Friday, 19 August 2011

Libyan Soup with Lamb and Mint: Sharba Libiya شربة ليبية

As its name suggests Libyan Soup is our national dish, equally popular in all regions and summing up in a spoonful the flavours that dominate Libyan cuisine.  There is definately something addictive about this aromatic soup, it's made almost everyday during the fasting month of Ramadan and the only complaints are when another soup is made for variation. There are versions with chicken and fish, but this is the recipe for the classic Sharba Libiya with lamb and dried mint. You can omit the whole spices and still produce a delicious soup, but this is a recipe where more truly is more.

Serves 4-6
200g lamb meat, chopped into small cubes
1 onion, chopped
1 finely chopped tomato 
1/4 cup olive oil
2 tablespoons tomato paste
1 tablespoon dried mint
4  tablespoons finely chopped parsley
1/2 cup lisan asfour (orzo or other soup pasta)
1/2 cup chickpeas, soaked overnight then cooked or use canned (optional)
about 11/2 litres boiling water
1 heaped teaspoon each of: turmeric, black pepper, red paprika, mixed spice
1 level tablespoon salt
Whole Spices (optional)
1 cinnamon stick
5 cardamom pods, crushed
A few shaiba leaves (known as dagad phool in Indian cuisine)
3 bay leaves  

Pour the oil in a pot, add the chopped lamb and chopped onion, drop in any whole spices you are using, stir on medium heat for a few minutes until the oil is infused.

Add the ground spices, chickpeas,chopped tomato,  tomato paste and  cook for few minutes on medium heat, stirring occasionaly.

 Add 1/2 a litre of water and 2 tablespoons of parsley , then cover and cook on low heat for 45 minutes. Once the lamb is cooked, remove the whole spices. Add a litre of boiling water, then add the parsley, and lisan asfour (orzo) cooking for further 15 minutes.

After turning off the heat rub a handful of dried mint between the palms of your hands straight into the pot, then give the soup a final stir.

Serve the soup with lemon wedges, tanoor bread and mbattan.


  1. yummy mashAllah this is pretty much just like Moroccan harira.

  2. Libyan sharba is just....fab! Absolutely love it! Love it, love it!
    Warning, once you try you may become addicted, just like me ;)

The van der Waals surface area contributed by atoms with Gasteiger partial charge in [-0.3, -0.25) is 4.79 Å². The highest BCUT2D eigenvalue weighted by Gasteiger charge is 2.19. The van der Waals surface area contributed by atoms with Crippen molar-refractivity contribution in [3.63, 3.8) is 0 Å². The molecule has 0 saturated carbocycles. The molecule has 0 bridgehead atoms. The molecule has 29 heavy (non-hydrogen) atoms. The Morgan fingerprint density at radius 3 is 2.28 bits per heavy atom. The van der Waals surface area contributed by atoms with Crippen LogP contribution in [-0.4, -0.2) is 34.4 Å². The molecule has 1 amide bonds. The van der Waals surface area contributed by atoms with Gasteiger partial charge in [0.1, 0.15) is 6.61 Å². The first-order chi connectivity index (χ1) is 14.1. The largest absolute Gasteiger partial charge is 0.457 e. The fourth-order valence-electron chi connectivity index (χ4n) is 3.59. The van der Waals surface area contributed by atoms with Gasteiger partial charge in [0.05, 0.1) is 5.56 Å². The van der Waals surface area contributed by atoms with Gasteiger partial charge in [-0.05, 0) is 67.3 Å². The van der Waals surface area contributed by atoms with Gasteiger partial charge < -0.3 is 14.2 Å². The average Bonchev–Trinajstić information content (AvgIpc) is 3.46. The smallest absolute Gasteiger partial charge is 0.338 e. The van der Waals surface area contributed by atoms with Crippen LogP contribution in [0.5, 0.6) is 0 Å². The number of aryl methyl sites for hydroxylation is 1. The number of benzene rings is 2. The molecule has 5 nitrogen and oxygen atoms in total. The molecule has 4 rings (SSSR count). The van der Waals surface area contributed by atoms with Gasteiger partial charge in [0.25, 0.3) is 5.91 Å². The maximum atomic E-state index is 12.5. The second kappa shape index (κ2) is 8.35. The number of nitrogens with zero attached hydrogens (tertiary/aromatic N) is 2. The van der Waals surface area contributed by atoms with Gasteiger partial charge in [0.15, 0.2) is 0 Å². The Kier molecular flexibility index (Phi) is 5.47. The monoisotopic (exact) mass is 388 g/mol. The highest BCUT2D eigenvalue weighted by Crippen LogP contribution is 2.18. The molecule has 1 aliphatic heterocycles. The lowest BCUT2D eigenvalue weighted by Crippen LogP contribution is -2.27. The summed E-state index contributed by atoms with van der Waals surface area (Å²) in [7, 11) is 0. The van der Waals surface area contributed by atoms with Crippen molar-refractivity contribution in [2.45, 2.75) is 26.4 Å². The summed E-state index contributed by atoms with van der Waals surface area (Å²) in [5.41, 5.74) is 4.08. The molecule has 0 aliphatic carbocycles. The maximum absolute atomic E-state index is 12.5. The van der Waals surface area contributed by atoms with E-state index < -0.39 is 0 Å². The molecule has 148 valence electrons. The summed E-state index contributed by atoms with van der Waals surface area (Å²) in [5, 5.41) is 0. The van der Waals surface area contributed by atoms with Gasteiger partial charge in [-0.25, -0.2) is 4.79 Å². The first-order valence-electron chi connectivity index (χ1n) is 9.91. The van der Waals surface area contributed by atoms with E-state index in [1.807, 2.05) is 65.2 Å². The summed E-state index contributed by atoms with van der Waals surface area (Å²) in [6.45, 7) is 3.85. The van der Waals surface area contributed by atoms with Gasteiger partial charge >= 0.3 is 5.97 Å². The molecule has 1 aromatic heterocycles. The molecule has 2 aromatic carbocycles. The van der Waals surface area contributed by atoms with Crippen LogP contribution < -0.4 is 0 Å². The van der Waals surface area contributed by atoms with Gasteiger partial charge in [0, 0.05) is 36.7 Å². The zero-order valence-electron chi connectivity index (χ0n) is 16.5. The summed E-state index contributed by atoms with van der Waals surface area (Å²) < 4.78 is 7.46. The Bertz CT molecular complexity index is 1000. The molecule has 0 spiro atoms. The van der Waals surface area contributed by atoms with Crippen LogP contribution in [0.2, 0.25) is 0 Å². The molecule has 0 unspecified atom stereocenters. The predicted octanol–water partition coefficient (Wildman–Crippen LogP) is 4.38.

3. Yummy! Ramadan mubarak! Insha'allah your family is well in Libya, I heard that the donkey fled today, may Allah bring him to justice in this life and the next! Freedom to all of the Muslim world!!

  4. The ultimate queen of our Libyan cuisine.
    Your recipe here is a multi cultural one, humus a choice of west regions, shaiba and bay leaves of eastern I guess. I love it, I can't imagine Radmadan without it fresh cooked daily :)

  5. Thank you for your comments, and Ramadan mubarak to you too! Our family is well elhamdulilah, we are all praying that this is the beginning of the end.

    Libyan soup is similar to harira I guess, and it is definitely very addictive. This recipe is a bit of a mix, but the more this rich soup has in it the better I think :)

  6. I am searching for this recipe, yours is the only one I found that has no fresh coriander (cilantro), I am now confused, did you omit it or it isn't an authentic ingredient?

  7. Hello cooks and books,

    As naohama said in her comments, there are regional variations to Libyan Soup. This recipe includes all the standard ingredients and some regional additions like chickpeas. Adding coriander to this soup is specialty of the city of Benghazi, but we omitted it as it overpowers more delicate flavours like the shaiba leaves.

    Thanks for checking out our recipes!

    1. I eventually made a version of it based on the recipes on the net and a book I have, and used coriander. I'll post it on my blog at some point. Never met a shaiba leaf :(
      your blog is Great.

  8. Greetings from Ireland and thank you for your wonderful blog! I remember a Libyan friend giving me this recipe many years ago but it was with chopped/diced beef rather than lamb. Would this be traditional in Libya?

  9. Hi Ruairí,

    Yes a lighter sharab libiya is made with beef or chicken.